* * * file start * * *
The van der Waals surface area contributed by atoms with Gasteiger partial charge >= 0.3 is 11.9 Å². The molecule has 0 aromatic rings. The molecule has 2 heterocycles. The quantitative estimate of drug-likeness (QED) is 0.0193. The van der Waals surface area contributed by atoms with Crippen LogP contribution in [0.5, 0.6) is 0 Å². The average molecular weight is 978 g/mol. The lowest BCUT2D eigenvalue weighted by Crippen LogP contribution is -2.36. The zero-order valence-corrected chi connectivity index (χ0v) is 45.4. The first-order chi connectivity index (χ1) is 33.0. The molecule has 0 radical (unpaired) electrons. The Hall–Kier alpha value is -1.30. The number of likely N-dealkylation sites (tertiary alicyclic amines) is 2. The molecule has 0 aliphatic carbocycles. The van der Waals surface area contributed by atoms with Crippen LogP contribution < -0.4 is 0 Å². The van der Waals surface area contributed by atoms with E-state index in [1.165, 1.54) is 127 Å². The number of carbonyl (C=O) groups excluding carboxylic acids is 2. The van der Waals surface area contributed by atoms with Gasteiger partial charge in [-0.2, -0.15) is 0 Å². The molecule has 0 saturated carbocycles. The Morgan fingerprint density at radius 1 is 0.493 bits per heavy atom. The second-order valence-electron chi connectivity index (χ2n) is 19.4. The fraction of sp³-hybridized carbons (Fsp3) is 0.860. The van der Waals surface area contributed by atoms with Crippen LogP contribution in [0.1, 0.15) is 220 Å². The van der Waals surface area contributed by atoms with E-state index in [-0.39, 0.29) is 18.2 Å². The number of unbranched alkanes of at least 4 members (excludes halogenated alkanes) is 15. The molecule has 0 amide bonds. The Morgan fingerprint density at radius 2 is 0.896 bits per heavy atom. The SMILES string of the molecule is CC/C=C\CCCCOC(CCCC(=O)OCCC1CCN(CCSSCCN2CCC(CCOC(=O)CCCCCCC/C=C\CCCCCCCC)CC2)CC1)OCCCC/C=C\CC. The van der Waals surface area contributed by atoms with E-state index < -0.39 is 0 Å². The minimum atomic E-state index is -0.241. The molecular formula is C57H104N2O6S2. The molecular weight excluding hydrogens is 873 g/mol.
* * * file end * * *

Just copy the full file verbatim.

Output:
The van der Waals surface area contributed by atoms with Gasteiger partial charge >= 0.3 is 11.9 Å². The molecule has 0 aromatic rings. The molecule has 2 heterocycles. The quantitative estimate of drug-likeness (QED) is 0.0193. The van der Waals surface area contributed by atoms with Crippen LogP contribution in [0.5, 0.6) is 0 Å². The average molecular weight is 978 g/mol. The lowest BCUT2D eigenvalue weighted by Crippen LogP contribution is -2.36. The zero-order valence-corrected chi connectivity index (χ0v) is 45.4. The first-order chi connectivity index (χ1) is 33.0. The molecule has 0 radical (unpaired) electrons. The Hall–Kier alpha value is -1.30. The number of likely N-dealkylation sites (tertiary alicyclic amines) is 2. The molecule has 0 aliphatic carbocycles. The van der Waals surface area contributed by atoms with Crippen LogP contribution < -0.4 is 0 Å². The van der Waals surface area contributed by atoms with E-state index in [1.165, 1.54) is 127 Å². The number of carbonyl (C=O) groups excluding carboxylic acids is 2. The van der Waals surface area contributed by atoms with Gasteiger partial charge in [-0.2, -0.15) is 0 Å². The molecule has 0 saturated carbocycles. The Morgan fingerprint density at radius 1 is 0.493 bits per heavy atom. The second-order valence-electron chi connectivity index (χ2n) is 19.4. The fraction of sp³-hybridized carbons (Fsp3) is 0.860. The van der Waals surface area contributed by atoms with Crippen LogP contribution in [0.1, 0.15) is 220 Å². The van der Waals surface area contributed by atoms with E-state index in [-0.39, 0.29) is 18.2 Å². The number of unbranched alkanes of at least 4 members (excludes halogenated alkanes) is 15. The molecule has 0 amide bonds. The Morgan fingerprint density at radius 2 is 0.896 bits per heavy atom. The SMILES string of the molecule is CC/C=C\CCCCOC(CCCC(=O)OCCC1CCN(CCSSCCN2CCC(CCOC(=O)CCCCCCC/C=C\CCCCCCCC)CC2)CC1)OCCCC/C=C\CC. The van der Waals surface area contributed by atoms with E-state index < -0.39 is 0 Å². The minimum atomic E-state index is -0.241. The molecular formula is C57H104N2O6S2. The molecular weight excluding hydrogens is 873 g/mol.